With sales tanking and General Motors (GM) and Chrysler struggling for their very survival, the Detroit auto show promises to be a subdued and tense affair as automakers launch new models to compete for an ever-dwindling number of customers.
Some 58 new models — including 44 worldwide debuts — will be introduced in the coming days as the manufacturers vie for the attention of nearly 7,000 journalists from more than 60 countries at press previews.
Daimler was the first to launch its latest high-ticket vehicle, the new Mercedes E-class luxury sedan, at an invitation-only cocktail reception on Saturday night.
“Despite the enormous pressures that our entire industry is under these days, we are facing the year 2009 with measured confidence,” Daimler chief executive officer Dieter Zetsche said.
“The best way to master a crisis is driving the change instead of being driven by it,” Zetsche said, adding that “there will be a bright future for innovative car companies ... and I most certainly include Daimler among them.”
Prominent among the new offerings are a host of ready-for-market hybrids and experimental electric vehicles that were to start zipping around a tree-lined track set up in the basement of the Detroit convention center yesterday.
The testing track surrounds two ponds with waterfalls and will showcase zero-emission electric prototypes by GM, Ford, Toyota, Honda, Mitsubishi and Tesla.
Ford will also be introducing two new hybrids that it said got better fuel economy than Toyota’s popular Prius.
Refusing to be upstaged, Toyota will launch an improved version of its Prius and a new dedicated hybrid for its luxury Lexus brand and said on Saturday that it would launch a two-seater electric car by 2012.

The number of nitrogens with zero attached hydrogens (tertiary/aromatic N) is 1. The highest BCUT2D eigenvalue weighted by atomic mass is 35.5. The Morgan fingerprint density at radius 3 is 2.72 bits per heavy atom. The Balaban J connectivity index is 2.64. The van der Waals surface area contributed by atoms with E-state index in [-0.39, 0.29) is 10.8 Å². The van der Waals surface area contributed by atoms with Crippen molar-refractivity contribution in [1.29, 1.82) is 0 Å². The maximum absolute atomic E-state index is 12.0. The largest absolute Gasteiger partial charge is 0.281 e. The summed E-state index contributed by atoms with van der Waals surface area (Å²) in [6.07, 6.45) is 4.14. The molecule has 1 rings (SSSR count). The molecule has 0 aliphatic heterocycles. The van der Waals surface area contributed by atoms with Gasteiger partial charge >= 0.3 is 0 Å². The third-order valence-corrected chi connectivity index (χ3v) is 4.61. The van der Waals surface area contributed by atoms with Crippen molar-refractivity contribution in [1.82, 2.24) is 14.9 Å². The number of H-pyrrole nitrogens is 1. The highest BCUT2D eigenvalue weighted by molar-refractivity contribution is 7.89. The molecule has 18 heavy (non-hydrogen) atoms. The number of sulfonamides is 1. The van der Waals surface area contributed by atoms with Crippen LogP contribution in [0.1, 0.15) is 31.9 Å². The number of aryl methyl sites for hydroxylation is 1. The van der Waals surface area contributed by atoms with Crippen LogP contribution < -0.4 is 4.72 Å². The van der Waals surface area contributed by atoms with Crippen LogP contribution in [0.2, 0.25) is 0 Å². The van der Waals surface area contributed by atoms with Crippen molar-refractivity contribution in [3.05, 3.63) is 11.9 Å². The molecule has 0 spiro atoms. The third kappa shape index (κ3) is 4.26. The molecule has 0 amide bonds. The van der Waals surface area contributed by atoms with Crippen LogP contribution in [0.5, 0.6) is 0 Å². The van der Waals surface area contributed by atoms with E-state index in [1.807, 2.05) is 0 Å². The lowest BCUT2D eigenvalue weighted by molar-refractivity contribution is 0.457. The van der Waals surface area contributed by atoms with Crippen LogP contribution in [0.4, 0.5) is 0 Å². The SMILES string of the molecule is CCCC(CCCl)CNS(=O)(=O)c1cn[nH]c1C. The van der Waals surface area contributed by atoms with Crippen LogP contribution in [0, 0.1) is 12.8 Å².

China’s BYD Auto will be showing the first mass-produced plug-in hybrid that went on sale last month in China and is slated to hit Europe next year.
Honda will also enter the fray by unveiling its reintroduced dedicated hybrid, the Insight hatchback.
But in a sign of the troubled times, the Japanese automaker canceled a press conference for the Insight, which was to make its worldwide debut without fanfare in the Honda booth when the show opened yesterday.
And a number of automakers decided to skip the show altogether this year, including Nissan, Suzuki, Porsche, Ferrari and Land Rover.
“Beyond the products and the lights and the glitz, everyone is in a holding pattern,” said Karl Brauer, editor-in-chief of the automotive Web site Edmunds.com. “Uncertainty is the underlying tension.”
A financial crisis, credit crunch and deepening recession pushed US sales down 18 percent last year, in the steepest decline in 29 years and to the lowest level since 1992.
This year is expected to be even worse, with US auto sales forecast to fall by another 1 million or 2 million vehicles to around 11 million to 12 million vehicles.
Sales have not been below 12 million since the recession of 1982, when the US had 74 million fewer people than today.
While nearly every automaker posted significant losses and has announced major production cuts last year, Detroit’s Big Three were the hardest hit and saw their combined US market share fall below 50 percent for the first time.
Their US market share topped 60 percent as recently as 2004 and was 71.2 percent just 10 years ago, Ward’s Auto said.